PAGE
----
The truly lamentable part about putting on a show about mental health in 2018 is the fact that many people are quite sensitive to the topic, and won’t take a chance on the subject matter. Polinelli admits that he has struggled to positively promote the show:

Look, if it was a really heavy, depressing show I wouldn’t be directing it. I’m not interested in the kind of show that makes you want to jump off a bridge!

Choo didn’t write the play to trigger people – although he does hope that they will engage with it emotionally. People see the disclaimer and shy away from it. Polinelli feels that this is to their own detriment:

If you’re not willing to push through what it is that effects you, you’re never going to understand those feelings. Obviously I don’t mean that people who are genuinely traumatised have to set themselves off, I just mean people who are usually not open to that conversation because it’s confronting.

One of the best things about working with The Blue Room is their inclusivity. The Edge has some incredibly uplifting songs, totally hilarious moments, and encourages you to engage emotionally with the people around you, yet it doesn’t weigh you down. Even if you are concerned about the content, I urge you to go and see it. Choo and Polinelli are incredibly intelligent people, and every element of the show has been fine tuned. They really are the nicest people, and the last thing they would want to do is cause anyone distress.

WHEN: 29 May – 9 June 2018 | 8:30pm

12 – 16 June 2018 | 7:00pm

WHERE: The Blue Room Theatre | Northbridge

INFO: Tickets $20 – $30 | Duration 2 hours | 10 minute interval | Content warning: themes of suicide and mental health | Recommended 15+

LINK: http://blueroom.org.au/events/the-edge/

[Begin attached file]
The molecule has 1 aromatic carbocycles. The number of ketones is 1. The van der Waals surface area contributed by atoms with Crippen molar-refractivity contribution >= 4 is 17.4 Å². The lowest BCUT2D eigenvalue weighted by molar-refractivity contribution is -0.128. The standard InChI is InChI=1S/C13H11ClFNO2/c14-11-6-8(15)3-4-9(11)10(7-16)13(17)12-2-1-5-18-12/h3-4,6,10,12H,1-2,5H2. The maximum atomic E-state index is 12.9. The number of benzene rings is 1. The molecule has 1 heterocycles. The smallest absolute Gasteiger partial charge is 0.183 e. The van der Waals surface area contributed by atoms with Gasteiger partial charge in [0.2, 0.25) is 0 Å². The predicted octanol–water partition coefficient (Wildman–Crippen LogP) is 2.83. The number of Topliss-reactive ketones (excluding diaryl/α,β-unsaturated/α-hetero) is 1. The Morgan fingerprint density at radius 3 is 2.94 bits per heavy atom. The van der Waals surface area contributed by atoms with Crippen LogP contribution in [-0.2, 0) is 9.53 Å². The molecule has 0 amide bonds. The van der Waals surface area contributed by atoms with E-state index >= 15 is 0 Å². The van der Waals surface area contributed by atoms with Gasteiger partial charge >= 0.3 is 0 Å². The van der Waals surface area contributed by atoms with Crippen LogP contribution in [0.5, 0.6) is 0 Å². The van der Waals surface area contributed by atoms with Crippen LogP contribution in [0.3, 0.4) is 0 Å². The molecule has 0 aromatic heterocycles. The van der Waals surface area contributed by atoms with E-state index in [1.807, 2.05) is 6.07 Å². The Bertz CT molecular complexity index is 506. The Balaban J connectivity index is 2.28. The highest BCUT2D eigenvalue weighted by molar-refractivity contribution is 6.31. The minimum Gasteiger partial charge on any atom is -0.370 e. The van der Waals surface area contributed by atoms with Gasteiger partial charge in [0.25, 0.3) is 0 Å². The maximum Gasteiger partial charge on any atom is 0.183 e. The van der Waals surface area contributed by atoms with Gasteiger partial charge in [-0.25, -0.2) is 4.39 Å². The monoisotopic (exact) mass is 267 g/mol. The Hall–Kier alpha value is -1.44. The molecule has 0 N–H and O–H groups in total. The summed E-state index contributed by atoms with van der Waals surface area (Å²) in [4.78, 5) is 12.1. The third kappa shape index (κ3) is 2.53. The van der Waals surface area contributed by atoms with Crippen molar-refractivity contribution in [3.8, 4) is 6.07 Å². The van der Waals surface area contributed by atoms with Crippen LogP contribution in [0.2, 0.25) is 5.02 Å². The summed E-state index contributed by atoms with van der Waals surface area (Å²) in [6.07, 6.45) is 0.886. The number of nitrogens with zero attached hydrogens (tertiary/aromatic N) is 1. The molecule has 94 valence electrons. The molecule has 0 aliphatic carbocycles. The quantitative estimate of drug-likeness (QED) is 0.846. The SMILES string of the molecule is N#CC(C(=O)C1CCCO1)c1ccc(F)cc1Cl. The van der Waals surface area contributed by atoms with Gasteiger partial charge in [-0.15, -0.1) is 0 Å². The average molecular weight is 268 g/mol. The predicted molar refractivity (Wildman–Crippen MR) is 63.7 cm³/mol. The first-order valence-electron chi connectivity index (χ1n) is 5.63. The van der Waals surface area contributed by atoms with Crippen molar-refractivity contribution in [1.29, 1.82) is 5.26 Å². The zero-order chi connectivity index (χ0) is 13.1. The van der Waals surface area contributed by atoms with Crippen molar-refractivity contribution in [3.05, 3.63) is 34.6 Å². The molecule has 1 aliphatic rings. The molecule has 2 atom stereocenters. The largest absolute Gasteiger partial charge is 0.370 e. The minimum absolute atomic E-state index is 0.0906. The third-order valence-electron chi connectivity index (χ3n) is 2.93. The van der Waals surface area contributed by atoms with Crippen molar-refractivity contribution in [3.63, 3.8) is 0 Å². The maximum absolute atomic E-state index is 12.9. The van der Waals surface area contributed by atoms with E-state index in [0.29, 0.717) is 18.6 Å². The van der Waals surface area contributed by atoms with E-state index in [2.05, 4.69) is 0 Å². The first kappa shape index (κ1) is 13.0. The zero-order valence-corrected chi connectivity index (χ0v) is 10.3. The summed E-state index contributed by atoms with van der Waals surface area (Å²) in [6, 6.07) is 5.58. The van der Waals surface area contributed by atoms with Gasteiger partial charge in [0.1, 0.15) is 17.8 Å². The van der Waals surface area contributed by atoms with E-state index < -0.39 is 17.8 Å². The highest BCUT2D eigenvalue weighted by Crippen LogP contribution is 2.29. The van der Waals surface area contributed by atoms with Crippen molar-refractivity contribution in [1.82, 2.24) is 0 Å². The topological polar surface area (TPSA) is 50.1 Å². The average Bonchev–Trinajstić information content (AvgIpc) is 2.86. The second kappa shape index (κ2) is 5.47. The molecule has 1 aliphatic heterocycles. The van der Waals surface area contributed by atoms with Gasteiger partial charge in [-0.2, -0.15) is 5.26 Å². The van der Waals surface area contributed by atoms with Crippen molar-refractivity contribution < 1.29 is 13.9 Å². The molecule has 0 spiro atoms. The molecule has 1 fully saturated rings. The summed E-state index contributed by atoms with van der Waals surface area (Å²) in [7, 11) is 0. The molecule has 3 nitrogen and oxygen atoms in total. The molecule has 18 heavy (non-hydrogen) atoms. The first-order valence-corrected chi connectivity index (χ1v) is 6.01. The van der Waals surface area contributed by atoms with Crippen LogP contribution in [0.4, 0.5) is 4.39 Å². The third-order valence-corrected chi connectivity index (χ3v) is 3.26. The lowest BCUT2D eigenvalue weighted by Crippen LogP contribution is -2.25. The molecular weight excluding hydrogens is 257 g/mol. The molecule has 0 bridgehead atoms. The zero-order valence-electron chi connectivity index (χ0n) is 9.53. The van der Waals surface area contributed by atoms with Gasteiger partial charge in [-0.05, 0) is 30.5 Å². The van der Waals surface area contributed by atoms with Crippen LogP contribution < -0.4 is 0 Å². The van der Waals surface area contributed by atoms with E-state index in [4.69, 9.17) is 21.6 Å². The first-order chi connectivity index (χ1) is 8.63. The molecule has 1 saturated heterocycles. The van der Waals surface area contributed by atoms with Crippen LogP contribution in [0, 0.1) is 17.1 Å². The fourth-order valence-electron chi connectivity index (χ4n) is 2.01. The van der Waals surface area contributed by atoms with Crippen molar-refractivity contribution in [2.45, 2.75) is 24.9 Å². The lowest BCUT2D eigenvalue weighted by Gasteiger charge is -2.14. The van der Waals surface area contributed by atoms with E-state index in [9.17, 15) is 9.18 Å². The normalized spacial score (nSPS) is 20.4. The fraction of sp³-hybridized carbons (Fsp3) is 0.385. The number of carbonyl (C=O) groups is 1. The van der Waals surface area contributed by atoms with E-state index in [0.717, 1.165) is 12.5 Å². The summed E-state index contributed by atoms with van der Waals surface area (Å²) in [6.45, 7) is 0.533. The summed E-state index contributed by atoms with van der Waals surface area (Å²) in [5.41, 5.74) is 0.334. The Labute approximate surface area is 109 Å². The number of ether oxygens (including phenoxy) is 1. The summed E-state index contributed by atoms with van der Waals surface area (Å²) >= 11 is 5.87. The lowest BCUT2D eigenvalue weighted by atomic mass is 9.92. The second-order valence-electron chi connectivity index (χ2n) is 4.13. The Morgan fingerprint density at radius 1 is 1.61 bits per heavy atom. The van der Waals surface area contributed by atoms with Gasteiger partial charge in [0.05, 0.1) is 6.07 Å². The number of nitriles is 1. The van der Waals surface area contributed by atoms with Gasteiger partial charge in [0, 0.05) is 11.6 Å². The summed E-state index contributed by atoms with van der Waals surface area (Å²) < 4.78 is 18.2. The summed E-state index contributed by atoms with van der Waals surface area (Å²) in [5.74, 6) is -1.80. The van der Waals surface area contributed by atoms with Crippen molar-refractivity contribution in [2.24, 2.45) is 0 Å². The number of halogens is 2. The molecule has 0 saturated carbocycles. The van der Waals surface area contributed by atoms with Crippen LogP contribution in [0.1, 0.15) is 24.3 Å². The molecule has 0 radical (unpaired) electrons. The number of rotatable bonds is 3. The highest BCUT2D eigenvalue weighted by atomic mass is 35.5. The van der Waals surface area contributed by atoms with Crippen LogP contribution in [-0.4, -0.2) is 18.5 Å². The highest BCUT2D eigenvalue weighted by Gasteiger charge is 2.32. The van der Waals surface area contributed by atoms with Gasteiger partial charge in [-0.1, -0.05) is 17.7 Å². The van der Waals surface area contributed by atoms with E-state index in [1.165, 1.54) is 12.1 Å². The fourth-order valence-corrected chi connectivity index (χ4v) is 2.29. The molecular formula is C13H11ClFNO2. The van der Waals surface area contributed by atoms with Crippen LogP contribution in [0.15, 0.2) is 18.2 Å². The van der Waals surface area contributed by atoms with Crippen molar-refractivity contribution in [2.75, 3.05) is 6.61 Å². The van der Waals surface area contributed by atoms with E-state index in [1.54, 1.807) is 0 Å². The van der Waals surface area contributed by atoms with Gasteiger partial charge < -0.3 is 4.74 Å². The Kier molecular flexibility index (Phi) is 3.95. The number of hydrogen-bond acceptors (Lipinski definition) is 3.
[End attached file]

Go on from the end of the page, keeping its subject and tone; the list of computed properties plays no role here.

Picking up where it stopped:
*Crisis support and suicide prevention is available. Call Lifeline Australia on 13 11 14.

on now, Review

REVIEW: The Man and The Moon

By Laura Money

The Man and The Moon is a delightful cabaret/play that channels the atmosphere of a boozy, jazzy New York Basement joint whilst regaling you with a wondrous tale of fantasy and romance. Backed by a three-piece band, St John Cowcher tells his tale of living and functioning in ‘grey suburbia’ and how he fell in love with the beautiful silver orb in the sky through original songs and snappy monologues.

Cowcher is stuck living a life he never wanted – he works in the marketing department for a super-company, lives in outer-middle suburbia, attends office barbeques for socialisation, and has to endure the office wanker on an almost daily basis. His life hits home for many creative millennials (myself included!) and will resonate on a level you didn’t expect. From hilariously written witty office observations, to the impeccable characterisation of Phil – believe me, we all know a Phil – Cowcher shines during his accurate satirical songs.

It is clear that Cowcher has a way with words, under the biting satire there lies a charming and fantastical story, told in a poetic language. As Cowcher becomes truly lovestruck, his music changes into lament. The Man and The Moon is a brilliant piece of theatre – it’s funny, clever, and utterly charming. Cowcher is one to watch, with a powerful voice and an affable nature, he gives his full creativity to this work, and it pays off.